Power outage preparedness also includes being savvy about what to do when power goes out. In other words, you can take certain measures to protect your foodstuff and not overtax your household goods for when power is restored. Here are some power outage tips:
Whatever your energy needs are, we've got a plan for you
Fewer things are more of a surprise or more sobering than an unexpected electrical outage. The first night I head for bed, then deal with the possibility of an extended outage the next day. I take the easy way out. Very informative blog.
Power outages can be a nuisance, for sure. But, I am glad to hear that this was helpful to you in finding ways to deal with the possibility of an extended outage. Thank you for taking the time to comment!
Thanks for the updates with explanation. We are well prepared…but specific reminders for amounts of water per person and battery operated radio/ crank is a good reminder, as they are seldom used. We have such which remains plugged in. Although an expensive purchase, all functions have rarely worked in outages. LED lights is an excellent reminder.
Having emergency #’s posted on cell phones for power issues is a good reminder. Does Constellation have specific emergency #”s other than customer service as posted on billing statements? If so, could you please post them in response email?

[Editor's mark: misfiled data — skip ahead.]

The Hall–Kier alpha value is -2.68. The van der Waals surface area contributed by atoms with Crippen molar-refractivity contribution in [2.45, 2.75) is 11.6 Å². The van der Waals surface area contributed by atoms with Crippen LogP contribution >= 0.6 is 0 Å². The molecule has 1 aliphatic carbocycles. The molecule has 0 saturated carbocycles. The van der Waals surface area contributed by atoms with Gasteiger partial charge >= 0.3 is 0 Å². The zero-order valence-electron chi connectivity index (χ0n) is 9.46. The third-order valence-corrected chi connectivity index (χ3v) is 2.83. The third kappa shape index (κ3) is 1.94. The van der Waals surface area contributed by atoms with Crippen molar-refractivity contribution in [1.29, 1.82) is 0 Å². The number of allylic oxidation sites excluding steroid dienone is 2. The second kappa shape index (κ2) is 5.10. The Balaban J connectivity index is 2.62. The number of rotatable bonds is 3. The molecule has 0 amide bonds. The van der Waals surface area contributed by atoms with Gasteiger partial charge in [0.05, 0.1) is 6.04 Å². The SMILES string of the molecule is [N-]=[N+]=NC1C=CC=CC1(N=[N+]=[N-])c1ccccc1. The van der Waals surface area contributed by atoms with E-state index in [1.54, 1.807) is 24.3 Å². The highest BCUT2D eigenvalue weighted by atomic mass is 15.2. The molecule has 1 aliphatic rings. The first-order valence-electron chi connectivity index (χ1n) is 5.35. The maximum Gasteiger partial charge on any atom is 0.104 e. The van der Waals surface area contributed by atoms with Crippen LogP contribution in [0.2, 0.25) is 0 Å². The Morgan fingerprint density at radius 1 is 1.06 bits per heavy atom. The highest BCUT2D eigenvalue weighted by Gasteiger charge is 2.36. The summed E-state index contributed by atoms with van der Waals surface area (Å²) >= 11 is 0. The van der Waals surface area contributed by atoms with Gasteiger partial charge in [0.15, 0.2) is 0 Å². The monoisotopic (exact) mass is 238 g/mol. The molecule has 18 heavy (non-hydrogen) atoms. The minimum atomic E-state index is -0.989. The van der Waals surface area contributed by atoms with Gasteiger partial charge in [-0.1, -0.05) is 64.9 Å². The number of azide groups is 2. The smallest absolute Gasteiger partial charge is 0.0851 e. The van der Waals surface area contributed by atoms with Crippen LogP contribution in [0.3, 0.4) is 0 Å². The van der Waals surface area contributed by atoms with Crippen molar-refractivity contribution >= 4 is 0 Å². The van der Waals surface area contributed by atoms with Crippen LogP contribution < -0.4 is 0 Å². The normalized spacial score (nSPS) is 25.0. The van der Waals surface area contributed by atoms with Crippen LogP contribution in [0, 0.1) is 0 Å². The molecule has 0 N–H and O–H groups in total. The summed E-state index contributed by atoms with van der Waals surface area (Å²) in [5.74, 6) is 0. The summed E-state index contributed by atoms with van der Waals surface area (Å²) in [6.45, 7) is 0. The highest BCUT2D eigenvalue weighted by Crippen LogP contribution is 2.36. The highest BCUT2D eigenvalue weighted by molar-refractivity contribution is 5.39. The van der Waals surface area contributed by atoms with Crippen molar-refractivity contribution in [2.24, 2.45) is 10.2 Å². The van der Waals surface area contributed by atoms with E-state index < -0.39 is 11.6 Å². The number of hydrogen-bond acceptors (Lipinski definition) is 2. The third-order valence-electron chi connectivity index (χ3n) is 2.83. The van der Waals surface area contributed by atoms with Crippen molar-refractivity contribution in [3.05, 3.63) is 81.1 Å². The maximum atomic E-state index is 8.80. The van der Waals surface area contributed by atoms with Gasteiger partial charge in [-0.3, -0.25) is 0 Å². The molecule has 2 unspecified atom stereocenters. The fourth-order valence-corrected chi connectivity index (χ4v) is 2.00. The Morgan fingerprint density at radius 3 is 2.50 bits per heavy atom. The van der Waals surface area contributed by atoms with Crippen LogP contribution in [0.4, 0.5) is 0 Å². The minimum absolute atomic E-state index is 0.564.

Are customers notified well in advance for potential planned brownouts? Are specific advance notifications available if a family member is disabled and/or recovering from multiple surgeries or ongoing treatment procedures related to serious illness? (multiple cancers for example)?
We are respectfully very conservative with all energy sources, but even the scientifically educated and technology minded adults can be caught up short when the electronic technology and “Google It” frame of existence can become an unacknowledged dependency.
Thanks again for your posting.
You raise very valid and worthwhile concerns, and we thank you for taking the time to comment. Emergency numbers would vary, depending on who your specific utility provider is, we suggest We suggest looking into what utility you use through Constellation, according to your regional area, and reference their website for emergency numbers. Constellation does send email reminders to customers prior to a scheduled brownout. We have also updated the original post to reflect some additional tips for handling brownouts if you have a medical condition dependent on electricity. If you have additional questions, please feel free to contact our customer service team directly at 877.997.9995 and we will do everything we can to fully address any concerns.
I want to know if there is any kind of emergency set up for power outages are available. my daughter is own oxygen, and the last power outage we had lasted 9 hours. after about 30minutes she couldn’t breathe. I had to call my other daughter to come and take her and the oxygen tank to her house. this was a stressful situation. Is there any kind of help in an emergency like this.